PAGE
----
The Canadian Association of Graduate Students has announced the winners of the 2019 3-Minute Thesis competition. The winners are:
Newsha Arezi (Concordia University), first place
Shruthi Budnar Subramanya (University of Alberta), second place
Laura Rios Carreno (University of Calgary), people’s choice
Order fake Concordia University diploma, buy fake Concordia University degree, buy Concordia University diploma and transcript, order fake diploma in Canada, how to purchase a Concordia University diploma online? Participants in 3MT are challenged to explain their research and its impact live to a general audience in three minutes or less, with only one slide to accompany their speech. The first-place winner takes home a cash prize of $1,500 and registration for the annual CAGS conference. Second place receives $1,000 and the people’s choice winner earns $500.
In a press release, CAGS states that the judging panel had a particularly difficult task this year. The three national winners were selected from 12 regional finalists. “This gives me hope for the future. There are all these awesome people doing incredible work,” said judge Nicola Luksic, a documentary producer with CBC Radio.
Buy fake Concordia University diploma certificate. The winning presentation by Ms. Arezi, a second-year master’s student in biochemistry, focused on her work to create an “intelligent” drug-delivery carrier for cancer treatments capable of targeting cancer cells exclusively, without affecting healthy cells. Such a development would reduce the side effects of chemotherapy, like hair loss, and lead to better quality of life for cancer patients. In her presentation, Ms. Arezi, who has a background in pharmacology, compares the process she’s working on to a “nano-size pizza deliveryman … who only delivers to the right address.”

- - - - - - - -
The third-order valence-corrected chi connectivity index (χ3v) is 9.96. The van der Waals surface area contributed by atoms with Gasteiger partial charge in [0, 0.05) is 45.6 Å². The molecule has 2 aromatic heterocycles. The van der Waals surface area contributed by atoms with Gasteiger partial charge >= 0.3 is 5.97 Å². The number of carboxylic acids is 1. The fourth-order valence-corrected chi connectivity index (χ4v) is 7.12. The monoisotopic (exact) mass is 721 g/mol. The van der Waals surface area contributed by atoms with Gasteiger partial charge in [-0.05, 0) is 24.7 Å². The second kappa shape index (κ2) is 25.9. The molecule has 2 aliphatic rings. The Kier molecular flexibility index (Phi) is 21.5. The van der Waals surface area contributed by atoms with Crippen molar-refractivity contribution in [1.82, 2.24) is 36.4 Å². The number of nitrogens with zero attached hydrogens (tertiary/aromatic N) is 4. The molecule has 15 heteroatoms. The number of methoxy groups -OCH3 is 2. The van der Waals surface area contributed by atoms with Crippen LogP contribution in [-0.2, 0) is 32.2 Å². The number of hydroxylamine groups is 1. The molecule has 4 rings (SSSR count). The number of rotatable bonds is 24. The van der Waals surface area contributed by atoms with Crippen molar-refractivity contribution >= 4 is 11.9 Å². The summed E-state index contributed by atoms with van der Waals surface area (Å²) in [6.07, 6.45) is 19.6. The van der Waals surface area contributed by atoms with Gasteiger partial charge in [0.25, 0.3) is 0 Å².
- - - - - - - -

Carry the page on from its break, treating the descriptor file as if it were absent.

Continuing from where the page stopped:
While she’s hopeful that her research team can collaboratively reach this goal in their lab, she also acknowledges the huge challenge they face. “Of course, in real life there are still many challenges that need to be overcome before intelligent drug-delivery carriers can be used in humans to treat cancer,” she said. “That’s because cancer is not just one disease; there are many different types and many variations.”
In her presentation, Ms. Subramanya used poutine as a sort of bait-and-switch tactic to jump into her work on oil and pipeline research. The master’s student in chemical engineering uses spectroscopic tools to identify the compounds in bitumen that lead to pipeline blockages, which will then get broken down by forces like temperature and pressure. It’s part of a process called “partial upgrading” that aims to make bitumen “more flowable” for pipeline transportation, she said. “The Canadian oil sands industry has a notorious reputation for its heavy carbon footprint. It’s also not a secret that building new pipelines is not the most sustainable solution in the long-run. Partial upgrading eliminates the need to use a diluting chemical, which in turn increases the pipeline capacity by up to 30 percent.”